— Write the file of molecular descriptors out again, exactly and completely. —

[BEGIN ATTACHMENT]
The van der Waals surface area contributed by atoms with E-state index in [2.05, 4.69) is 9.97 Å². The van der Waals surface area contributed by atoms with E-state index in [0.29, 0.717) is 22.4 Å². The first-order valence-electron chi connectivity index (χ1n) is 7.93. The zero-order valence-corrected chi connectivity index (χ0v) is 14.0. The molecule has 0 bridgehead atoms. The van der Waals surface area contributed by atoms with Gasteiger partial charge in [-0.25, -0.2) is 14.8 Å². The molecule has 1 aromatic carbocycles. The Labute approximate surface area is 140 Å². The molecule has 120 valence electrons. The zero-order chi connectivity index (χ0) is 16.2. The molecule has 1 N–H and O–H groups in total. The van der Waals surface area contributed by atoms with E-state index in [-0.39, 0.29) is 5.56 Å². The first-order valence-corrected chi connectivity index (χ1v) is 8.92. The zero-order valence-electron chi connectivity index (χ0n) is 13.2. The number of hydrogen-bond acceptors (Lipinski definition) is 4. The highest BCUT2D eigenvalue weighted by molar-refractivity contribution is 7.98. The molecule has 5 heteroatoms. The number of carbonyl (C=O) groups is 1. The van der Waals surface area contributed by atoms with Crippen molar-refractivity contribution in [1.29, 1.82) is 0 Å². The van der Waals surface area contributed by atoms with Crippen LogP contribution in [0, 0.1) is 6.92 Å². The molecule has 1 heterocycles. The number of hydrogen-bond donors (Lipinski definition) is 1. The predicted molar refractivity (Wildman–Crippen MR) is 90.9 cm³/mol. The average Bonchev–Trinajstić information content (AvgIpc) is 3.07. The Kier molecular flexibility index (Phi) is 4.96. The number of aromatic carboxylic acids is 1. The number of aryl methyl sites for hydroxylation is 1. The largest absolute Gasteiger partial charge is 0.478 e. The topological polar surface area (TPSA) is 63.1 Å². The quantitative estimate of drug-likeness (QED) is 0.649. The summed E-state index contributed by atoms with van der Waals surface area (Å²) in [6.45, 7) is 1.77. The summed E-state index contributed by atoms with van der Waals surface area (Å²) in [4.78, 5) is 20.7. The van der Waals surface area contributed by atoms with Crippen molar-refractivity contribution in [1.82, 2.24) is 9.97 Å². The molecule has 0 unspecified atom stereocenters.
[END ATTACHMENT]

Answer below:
The van der Waals surface area contributed by atoms with E-state index in [2.05, 4.69) is 9.97 Å². The van der Waals surface area contributed by atoms with E-state index in [0.29, 0.717) is 22.4 Å². The first-order valence-electron chi connectivity index (χ1n) is 7.93. The zero-order valence-corrected chi connectivity index (χ0v) is 14.0. The molecule has 0 bridgehead atoms. The van der Waals surface area contributed by atoms with Gasteiger partial charge in [-0.25, -0.2) is 14.8 Å². The molecule has 1 aromatic carbocycles. The Labute approximate surface area is 140 Å². The molecule has 120 valence electrons. The zero-order chi connectivity index (χ0) is 16.2. The molecule has 1 N–H and O–H groups in total. The van der Waals surface area contributed by atoms with E-state index in [-0.39, 0.29) is 5.56 Å². The first-order valence-corrected chi connectivity index (χ1v) is 8.92. The zero-order valence-electron chi connectivity index (χ0n) is 13.2. The number of hydrogen-bond acceptors (Lipinski definition) is 4. The highest BCUT2D eigenvalue weighted by molar-refractivity contribution is 7.98. The molecule has 5 heteroatoms. The number of carbonyl (C=O) groups is 1. The van der Waals surface area contributed by atoms with Crippen molar-refractivity contribution in [1.29, 1.82) is 0 Å². The van der Waals surface area contributed by atoms with Crippen LogP contribution in [0, 0.1) is 6.92 Å². The molecule has 1 heterocycles. The number of hydrogen-bond donors (Lipinski definition) is 1. The predicted molar refractivity (Wildman–Crippen MR) is 90.9 cm³/mol. The average Bonchev–Trinajstić information content (AvgIpc) is 3.07. The Kier molecular flexibility index (Phi) is 4.96. The number of aromatic carboxylic acids is 1. The number of aryl methyl sites for hydroxylation is 1. The largest absolute Gasteiger partial charge is 0.478 e. The topological polar surface area (TPSA) is 63.1 Å². The quantitative estimate of drug-likeness (QED) is 0.649. The summed E-state index contributed by atoms with van der Waals surface area (Å²) in [6.45, 7) is 1.77. The summed E-state index contributed by atoms with van der Waals surface area (Å²) in [4.78, 5) is 20.7. The van der Waals surface area contributed by atoms with Crippen molar-refractivity contribution in [1.82, 2.24) is 9.97 Å². The molecule has 0 unspecified atom stereocenters.